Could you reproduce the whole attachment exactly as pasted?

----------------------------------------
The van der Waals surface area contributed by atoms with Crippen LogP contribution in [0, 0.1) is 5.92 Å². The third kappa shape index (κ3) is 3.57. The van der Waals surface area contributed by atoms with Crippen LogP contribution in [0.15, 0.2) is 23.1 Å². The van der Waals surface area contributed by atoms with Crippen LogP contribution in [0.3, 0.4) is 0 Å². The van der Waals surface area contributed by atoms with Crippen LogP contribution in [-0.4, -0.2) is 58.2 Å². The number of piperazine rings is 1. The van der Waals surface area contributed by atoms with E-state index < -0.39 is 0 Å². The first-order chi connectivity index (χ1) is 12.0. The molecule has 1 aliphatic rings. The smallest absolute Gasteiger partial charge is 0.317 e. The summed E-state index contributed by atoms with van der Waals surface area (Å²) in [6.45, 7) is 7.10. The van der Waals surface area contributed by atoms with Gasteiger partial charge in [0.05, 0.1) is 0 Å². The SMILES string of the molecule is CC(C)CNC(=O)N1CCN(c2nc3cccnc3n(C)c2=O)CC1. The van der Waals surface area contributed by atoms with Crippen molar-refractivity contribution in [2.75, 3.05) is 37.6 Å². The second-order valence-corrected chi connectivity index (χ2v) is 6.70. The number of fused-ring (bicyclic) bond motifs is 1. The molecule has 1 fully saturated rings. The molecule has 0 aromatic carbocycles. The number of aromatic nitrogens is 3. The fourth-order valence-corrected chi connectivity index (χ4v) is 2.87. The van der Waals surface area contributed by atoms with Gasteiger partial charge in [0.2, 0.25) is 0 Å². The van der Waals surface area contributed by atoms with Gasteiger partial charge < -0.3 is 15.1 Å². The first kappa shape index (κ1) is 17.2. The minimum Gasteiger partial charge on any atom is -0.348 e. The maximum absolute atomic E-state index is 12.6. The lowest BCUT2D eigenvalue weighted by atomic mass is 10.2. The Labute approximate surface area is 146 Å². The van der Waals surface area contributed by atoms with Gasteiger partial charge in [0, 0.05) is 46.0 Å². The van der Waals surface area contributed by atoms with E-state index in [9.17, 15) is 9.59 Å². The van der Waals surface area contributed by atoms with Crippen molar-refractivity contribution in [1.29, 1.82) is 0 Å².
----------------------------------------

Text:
The van der Waals surface area contributed by atoms with Crippen LogP contribution in [0, 0.1) is 5.92 Å². The third kappa shape index (κ3) is 3.57. The van der Waals surface area contributed by atoms with Crippen LogP contribution in [0.15, 0.2) is 23.1 Å². The van der Waals surface area contributed by atoms with Crippen LogP contribution in [0.3, 0.4) is 0 Å². The van der Waals surface area contributed by atoms with Crippen LogP contribution in [-0.4, -0.2) is 58.2 Å². The number of piperazine rings is 1. The van der Waals surface area contributed by atoms with E-state index < -0.39 is 0 Å². The first-order chi connectivity index (χ1) is 12.0. The molecule has 1 aliphatic rings. The smallest absolute Gasteiger partial charge is 0.317 e. The summed E-state index contributed by atoms with van der Waals surface area (Å²) in [6.45, 7) is 7.10. The van der Waals surface area contributed by atoms with Gasteiger partial charge in [0.05, 0.1) is 0 Å². The SMILES string of the molecule is CC(C)CNC(=O)N1CCN(c2nc3cccnc3n(C)c2=O)CC1. The van der Waals surface area contributed by atoms with Crippen molar-refractivity contribution in [2.75, 3.05) is 37.6 Å². The second-order valence-corrected chi connectivity index (χ2v) is 6.70. The number of fused-ring (bicyclic) bond motifs is 1. The molecule has 1 fully saturated rings. The molecule has 0 aromatic carbocycles. The number of aromatic nitrogens is 3. The fourth-order valence-corrected chi connectivity index (χ4v) is 2.87. The van der Waals surface area contributed by atoms with Gasteiger partial charge in [0.2, 0.25) is 0 Å². The van der Waals surface area contributed by atoms with Gasteiger partial charge < -0.3 is 15.1 Å². The first kappa shape index (κ1) is 17.2. The minimum Gasteiger partial charge on any atom is -0.348 e. The maximum absolute atomic E-state index is 12.6. The lowest BCUT2D eigenvalue weighted by atomic mass is 10.2. The Labute approximate surface area is 146 Å². The van der Waals surface area contributed by atoms with Gasteiger partial charge in [0, 0.05) is 46.0 Å². The van der Waals surface area contributed by atoms with E-state index in [9.17, 15) is 9.59 Å². The van der Waals surface area contributed by atoms with Crippen molar-refractivity contribution in [1.29, 1.82) is 0 Å².